Nov. 22 (Bloomberg) -- Tarun Tejpal, the editor of one of India’s best-known investigative magazines, is facing a police investigation over allegations that he sexually assaulted a female journalist at a beach resort in Goa.
Police formally opened an investigation into whether Tejpal is guilty of rape and outraging the modesty of a woman, Kishan Kumar, Goa’s director general of police, said by phone today. Tejpal could face a maximum sentence of life in prison if convicted of offenses including rape by a person in position of trust and authority.
The journalist at New Delhi-based Tehelka magazine was assigned to escort Robert de Niro at a festival hosted by Tejpal, The Telegraph based in Kolkata reported, citing the victim’s e-mailed account of the incident. The first of two separate assaults occurred in an elevator after they accompanied the actor back to his room, the report said.
“I was devastated by her account but another version of the events exists,” Shoma Chaudhury, the managing editor of the magazine who was named one of “150 Women Who Shake the World” by Newsweek Magazine in 2011, said today in an interview with CNN-IBN. She attacked the Indian media, saying it is “wonderful at jumping to conclusions.”
The allegation of the attack occurs amid a bout of national soul-searching caused by the gang rape and murder of a student in New Delhi in December 2012 that triggered weeks of protests. Even after the enactment of new laws imposing stricter penalties for men who assault women and the setting up of fast-track courts, India is struggling to tame the male attitudes that leave ordinary women vulnerable to attack.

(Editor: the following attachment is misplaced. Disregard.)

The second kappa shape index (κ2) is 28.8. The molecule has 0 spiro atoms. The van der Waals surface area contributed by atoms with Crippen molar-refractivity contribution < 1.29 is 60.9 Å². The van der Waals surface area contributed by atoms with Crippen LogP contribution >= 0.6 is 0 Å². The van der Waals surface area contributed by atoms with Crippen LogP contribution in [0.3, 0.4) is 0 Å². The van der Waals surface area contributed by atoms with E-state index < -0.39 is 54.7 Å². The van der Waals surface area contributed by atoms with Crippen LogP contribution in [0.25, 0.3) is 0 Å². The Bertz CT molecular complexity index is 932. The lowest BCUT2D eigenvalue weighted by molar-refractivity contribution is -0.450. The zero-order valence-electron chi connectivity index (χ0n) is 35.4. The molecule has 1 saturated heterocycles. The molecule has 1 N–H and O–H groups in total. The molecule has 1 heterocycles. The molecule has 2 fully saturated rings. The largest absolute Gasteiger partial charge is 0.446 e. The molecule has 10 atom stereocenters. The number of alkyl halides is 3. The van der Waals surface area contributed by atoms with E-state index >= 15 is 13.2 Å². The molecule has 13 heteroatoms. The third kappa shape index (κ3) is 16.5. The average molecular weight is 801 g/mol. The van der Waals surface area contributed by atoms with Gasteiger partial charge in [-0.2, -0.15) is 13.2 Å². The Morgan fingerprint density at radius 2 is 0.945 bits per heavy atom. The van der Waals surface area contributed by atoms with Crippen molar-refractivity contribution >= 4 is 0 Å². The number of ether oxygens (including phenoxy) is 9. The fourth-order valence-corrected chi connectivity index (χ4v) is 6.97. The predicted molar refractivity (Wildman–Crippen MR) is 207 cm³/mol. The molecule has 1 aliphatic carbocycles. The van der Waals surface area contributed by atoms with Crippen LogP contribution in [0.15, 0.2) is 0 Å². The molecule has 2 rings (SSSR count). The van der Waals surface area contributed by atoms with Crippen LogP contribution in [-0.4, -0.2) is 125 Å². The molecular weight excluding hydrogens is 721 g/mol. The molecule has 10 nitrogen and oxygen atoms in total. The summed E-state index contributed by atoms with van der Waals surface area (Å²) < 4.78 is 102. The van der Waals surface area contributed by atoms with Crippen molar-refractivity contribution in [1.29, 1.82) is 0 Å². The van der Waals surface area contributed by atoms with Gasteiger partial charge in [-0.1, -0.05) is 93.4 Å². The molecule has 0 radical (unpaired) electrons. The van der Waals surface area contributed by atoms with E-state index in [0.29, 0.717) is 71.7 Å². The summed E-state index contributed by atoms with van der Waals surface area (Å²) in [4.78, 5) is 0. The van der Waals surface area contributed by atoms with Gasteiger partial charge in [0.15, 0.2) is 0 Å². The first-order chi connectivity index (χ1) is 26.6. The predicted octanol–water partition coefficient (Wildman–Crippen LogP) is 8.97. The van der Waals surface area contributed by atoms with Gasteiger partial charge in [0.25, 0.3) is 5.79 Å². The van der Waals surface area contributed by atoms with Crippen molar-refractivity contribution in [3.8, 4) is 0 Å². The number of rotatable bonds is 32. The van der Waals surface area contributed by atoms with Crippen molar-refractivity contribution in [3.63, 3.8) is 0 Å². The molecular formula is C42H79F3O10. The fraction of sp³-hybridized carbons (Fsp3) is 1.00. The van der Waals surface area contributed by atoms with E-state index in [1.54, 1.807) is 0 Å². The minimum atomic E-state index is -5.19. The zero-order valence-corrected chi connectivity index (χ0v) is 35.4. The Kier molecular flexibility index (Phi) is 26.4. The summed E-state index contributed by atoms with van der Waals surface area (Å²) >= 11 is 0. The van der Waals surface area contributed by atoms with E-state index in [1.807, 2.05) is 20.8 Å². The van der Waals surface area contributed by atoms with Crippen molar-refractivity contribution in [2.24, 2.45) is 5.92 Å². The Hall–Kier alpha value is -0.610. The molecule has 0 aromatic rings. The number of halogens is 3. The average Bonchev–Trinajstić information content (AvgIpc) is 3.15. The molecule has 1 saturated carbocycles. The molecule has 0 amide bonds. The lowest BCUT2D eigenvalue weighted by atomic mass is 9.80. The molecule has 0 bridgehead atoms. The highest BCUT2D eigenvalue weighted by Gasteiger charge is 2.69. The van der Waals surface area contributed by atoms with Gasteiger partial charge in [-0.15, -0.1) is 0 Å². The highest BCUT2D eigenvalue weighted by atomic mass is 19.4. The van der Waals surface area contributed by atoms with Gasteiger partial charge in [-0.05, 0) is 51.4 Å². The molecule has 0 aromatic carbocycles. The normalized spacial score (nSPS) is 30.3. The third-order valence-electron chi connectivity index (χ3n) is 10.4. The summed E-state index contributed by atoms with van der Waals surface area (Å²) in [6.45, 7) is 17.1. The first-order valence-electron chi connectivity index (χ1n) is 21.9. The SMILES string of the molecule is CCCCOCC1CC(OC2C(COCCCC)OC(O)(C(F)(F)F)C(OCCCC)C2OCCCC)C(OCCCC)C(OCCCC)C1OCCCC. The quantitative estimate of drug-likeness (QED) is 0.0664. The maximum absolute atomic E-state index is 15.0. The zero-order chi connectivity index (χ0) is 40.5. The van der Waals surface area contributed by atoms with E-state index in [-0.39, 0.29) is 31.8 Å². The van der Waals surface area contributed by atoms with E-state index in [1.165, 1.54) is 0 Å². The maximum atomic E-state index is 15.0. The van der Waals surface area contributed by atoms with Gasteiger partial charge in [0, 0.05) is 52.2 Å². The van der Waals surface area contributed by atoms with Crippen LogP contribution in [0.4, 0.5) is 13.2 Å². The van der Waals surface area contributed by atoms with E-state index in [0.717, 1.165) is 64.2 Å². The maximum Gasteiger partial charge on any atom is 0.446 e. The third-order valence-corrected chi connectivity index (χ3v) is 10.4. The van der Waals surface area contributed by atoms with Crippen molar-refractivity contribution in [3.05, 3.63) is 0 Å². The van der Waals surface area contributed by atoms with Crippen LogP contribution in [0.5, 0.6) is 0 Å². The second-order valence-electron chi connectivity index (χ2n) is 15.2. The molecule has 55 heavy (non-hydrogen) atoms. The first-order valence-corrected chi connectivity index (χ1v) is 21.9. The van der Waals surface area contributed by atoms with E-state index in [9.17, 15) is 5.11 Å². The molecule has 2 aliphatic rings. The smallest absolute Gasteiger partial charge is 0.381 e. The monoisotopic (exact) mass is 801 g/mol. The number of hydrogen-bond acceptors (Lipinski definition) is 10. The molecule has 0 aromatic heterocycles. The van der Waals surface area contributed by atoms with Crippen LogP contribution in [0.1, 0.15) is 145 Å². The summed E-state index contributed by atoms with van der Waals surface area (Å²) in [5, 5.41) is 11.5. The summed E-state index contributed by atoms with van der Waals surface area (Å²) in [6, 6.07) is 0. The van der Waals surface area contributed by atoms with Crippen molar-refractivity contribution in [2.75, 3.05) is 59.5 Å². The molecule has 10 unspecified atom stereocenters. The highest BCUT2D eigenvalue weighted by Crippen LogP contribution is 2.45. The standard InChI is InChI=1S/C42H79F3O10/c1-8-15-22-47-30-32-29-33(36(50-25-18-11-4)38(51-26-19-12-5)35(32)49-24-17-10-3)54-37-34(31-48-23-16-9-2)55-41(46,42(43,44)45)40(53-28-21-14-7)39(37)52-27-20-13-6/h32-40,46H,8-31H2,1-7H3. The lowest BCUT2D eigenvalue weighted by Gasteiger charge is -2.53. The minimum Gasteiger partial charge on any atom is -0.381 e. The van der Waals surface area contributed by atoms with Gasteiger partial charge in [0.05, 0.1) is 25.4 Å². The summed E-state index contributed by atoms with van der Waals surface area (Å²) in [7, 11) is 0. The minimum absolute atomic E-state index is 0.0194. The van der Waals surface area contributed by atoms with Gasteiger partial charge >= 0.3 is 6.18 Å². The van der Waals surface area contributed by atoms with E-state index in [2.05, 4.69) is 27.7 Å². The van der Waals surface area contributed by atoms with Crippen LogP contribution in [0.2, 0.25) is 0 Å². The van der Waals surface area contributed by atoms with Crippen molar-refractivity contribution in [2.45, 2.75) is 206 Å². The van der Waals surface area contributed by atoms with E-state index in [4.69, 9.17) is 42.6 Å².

Tejpal said today in a statement to CNN-IBN that he would cooperate with police. “Unfortunately as sometimes happens in life, the complete truth and the need to do the honorable thing can come into conflict,” he said. “In this case the anguish was accentuated by the fact that very many intimate people, professional and personal, were involved.”
While Tejpal plans to step aside from his job for six months over the incident, social activists and journalist associations called for tougher action against one of the weekly’s founders. Chaudhury said the magazine has created a formal complaints committee to look into the allegations.
“There ought not to be any attempt to cover up or play down this extremely serious incident,” the Editors Guild of India said in a statement. Mamata Sharma, chairwoman of the National Commission of Women, said Tejpal “is not God to decide his own course of punishment.” The main opposition Bharatiya Janata Party has also demanded Tejpal’s arrest.
Tehelka, an English-language publication whose title means “ruckus” in Hindi, is best known for investigations exposing political corruption. In 2001, when it was operating as a website, Tehelka released videotapes showing senior defense officials and politicians accepting bribes. That led to the resignation of the then-defense minister.
Tejpal accepted the “misconduct” and said “a bad lapse of judgment and an awful misreading of the situation, have led to an unfortunate incident to the concerned journalist,” the Press Trust of India cited him as saying in a letter to Chaudhury. “Because it involves Tehelka, and a sterling shared legacy, I feel atonement cannot be just words.”
Tejpal did not respond to an e-mail seeking comment.